CODEX

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Photo by Dominik Lückmann on Unsplash

So in my last post I focused on how we can build a caching reverse proxy in Go Lang to allow us to cache the response of a slow server. The idea was that I could use this to speed up a website which rendered quite slowly on its server.

Today we are going to build this as a docker container image so that we can deploy it to a production system with relative ease.

Installing Docker

To follow along with this blog post you will need to have downloaded Docker Desktop.


CODEX

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Photo by Jakob Søby on Unsplash

I had fun with my last application so when deciding what I wanted to work on next I wanted to work on something that would be just as much fun.

I also wanted something that would allow me to start experimenting with using 3rd party library's as well as be along the lines of something I might actually find a use for in the future. I therefore came up with the idea of building a caching reverse proxy. For those who haven’t come across reverse proxies before, Wikipedia sums it up as follows:

A HTTP/S reverse proxy can read and modify all traffic and IPs of web users going through it. In order to filter/cache/compress or otherwise modify the traffic.
https://en.wikipedia.org/wiki/Reverse_proxy


CODEX

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Photo by Malek Dridi on Unsplash

You might have noticed I didn’t post for the past few days, this is because I have been focused on learning about a few new parts of Go Lang which I wanted to use together for a small Go Lang project.

The project in question is an API that returns random cat facts that are consumed from a 3rd party API. The idea behind this project was I could learn about how to integrate with a 3rd party API, parsing JSON, and random cat facts all at the same time.

Setting up our API

To get started we will create our cat-facts.go file for our application, with our basic go starter that we learned about on day 1. …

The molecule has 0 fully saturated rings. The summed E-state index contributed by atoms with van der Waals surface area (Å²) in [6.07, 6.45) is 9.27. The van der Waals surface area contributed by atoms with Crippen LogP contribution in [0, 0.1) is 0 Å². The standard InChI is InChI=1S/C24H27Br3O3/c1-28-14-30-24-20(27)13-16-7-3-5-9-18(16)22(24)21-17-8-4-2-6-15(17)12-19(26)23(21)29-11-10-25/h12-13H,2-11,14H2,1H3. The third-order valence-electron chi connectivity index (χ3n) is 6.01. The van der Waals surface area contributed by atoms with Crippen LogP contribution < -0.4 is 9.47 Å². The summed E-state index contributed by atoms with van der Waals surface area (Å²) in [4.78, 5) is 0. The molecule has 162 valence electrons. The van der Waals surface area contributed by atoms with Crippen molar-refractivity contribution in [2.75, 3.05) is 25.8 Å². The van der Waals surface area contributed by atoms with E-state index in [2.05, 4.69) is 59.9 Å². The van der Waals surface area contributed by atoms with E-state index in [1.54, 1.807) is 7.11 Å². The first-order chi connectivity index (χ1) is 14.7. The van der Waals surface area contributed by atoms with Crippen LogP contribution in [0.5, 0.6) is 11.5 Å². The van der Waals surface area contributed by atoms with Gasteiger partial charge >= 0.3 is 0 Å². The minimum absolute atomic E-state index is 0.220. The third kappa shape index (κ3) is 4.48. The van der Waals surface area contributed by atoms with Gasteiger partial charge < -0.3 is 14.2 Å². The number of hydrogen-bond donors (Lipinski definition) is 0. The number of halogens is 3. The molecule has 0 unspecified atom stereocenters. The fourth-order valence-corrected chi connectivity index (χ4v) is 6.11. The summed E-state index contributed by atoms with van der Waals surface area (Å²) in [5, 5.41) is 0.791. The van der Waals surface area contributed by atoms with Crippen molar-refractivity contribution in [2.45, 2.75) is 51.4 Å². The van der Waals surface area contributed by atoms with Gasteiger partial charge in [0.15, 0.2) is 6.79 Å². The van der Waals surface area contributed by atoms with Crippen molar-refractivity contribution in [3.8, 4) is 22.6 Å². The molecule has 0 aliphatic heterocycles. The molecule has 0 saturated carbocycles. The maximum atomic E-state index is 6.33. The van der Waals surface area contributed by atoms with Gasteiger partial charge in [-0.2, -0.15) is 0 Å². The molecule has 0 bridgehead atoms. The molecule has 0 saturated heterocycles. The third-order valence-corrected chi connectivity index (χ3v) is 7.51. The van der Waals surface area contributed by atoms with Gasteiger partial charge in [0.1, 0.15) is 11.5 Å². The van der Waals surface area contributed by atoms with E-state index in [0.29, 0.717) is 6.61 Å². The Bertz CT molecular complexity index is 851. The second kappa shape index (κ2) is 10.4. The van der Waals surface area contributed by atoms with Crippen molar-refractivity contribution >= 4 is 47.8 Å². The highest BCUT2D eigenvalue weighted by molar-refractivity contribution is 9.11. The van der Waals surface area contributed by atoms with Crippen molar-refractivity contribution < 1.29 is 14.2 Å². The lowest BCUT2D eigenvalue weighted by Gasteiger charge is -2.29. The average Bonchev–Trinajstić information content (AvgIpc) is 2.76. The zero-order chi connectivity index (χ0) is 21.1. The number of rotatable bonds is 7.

CODEX

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Screenshot of our the API built in this post

When I started to learn Go Lang on New Years Day my end goal was to be proficient enough in the language to be able to build web applications written in Go. In my first 5 days, I chose to focus on some of the fundamentals however today I have decided to set myself a small project.

The aim of the past two days has been being to build a web API that upon each request will respond with a random dessert.

Creating a web server in Go Lang

In Go Lang, it is very easy to create a web server by using the net/http library. To start with we import net/http into our application, as seen on lines 3–5 below. The next step is to tell our application to listen for requests, we do this using the http.ListenAndServe. …


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Photo by Tine Ivanič on Unsplash

I started to learn Go Lang on New Year's day and I am documenting each day of my learning starting here on Medium. After taking a day's break from writing yesterday, today I want to focus on how to use loops in Go Lang.

Understanding Loops

Like in other languages you might have used, loops in Go Lang allow us to iterate over things such as numbers or datasets such as Arrays and Slices.

Below I have written a basic loop that will start with i set to 1 and will then keep looping until i is equal to 5. …